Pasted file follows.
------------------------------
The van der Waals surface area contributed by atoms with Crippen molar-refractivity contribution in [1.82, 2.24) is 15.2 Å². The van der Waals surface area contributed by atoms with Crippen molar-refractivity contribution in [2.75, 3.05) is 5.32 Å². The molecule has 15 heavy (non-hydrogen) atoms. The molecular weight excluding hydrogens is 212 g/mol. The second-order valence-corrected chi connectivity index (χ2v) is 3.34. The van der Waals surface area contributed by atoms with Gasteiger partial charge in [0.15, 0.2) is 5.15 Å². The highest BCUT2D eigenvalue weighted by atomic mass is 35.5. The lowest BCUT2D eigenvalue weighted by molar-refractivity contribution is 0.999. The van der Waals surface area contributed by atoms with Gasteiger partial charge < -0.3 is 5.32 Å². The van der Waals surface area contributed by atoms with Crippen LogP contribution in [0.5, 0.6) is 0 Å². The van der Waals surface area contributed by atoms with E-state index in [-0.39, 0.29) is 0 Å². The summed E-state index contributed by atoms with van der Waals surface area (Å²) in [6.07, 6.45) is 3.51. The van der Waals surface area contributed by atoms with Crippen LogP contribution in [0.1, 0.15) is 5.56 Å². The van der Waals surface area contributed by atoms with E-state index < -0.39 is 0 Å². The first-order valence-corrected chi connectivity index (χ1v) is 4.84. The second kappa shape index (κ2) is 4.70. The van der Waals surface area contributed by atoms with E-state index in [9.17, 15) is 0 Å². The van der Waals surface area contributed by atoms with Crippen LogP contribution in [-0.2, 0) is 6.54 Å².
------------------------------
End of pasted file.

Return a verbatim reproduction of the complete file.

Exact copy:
The van der Waals surface area contributed by atoms with Crippen molar-refractivity contribution in [1.82, 2.24) is 15.2 Å². The van der Waals surface area contributed by atoms with Crippen molar-refractivity contribution in [2.75, 3.05) is 5.32 Å². The molecule has 15 heavy (non-hydrogen) atoms. The molecular weight excluding hydrogens is 212 g/mol. The second-order valence-corrected chi connectivity index (χ2v) is 3.34. The van der Waals surface area contributed by atoms with Gasteiger partial charge in [0.15, 0.2) is 5.15 Å². The highest BCUT2D eigenvalue weighted by atomic mass is 35.5. The lowest BCUT2D eigenvalue weighted by molar-refractivity contribution is 0.999. The van der Waals surface area contributed by atoms with Gasteiger partial charge < -0.3 is 5.32 Å². The van der Waals surface area contributed by atoms with Crippen LogP contribution in [0.5, 0.6) is 0 Å². The van der Waals surface area contributed by atoms with E-state index in [-0.39, 0.29) is 0 Å². The summed E-state index contributed by atoms with van der Waals surface area (Å²) in [6.07, 6.45) is 3.51. The van der Waals surface area contributed by atoms with Crippen LogP contribution in [0.1, 0.15) is 5.56 Å². The van der Waals surface area contributed by atoms with E-state index < -0.39 is 0 Å². The first-order valence-corrected chi connectivity index (χ1v) is 4.84. The second kappa shape index (κ2) is 4.70. The van der Waals surface area contributed by atoms with E-state index in [9.17, 15) is 0 Å². The van der Waals surface area contributed by atoms with Crippen LogP contribution in [-0.2, 0) is 6.54 Å².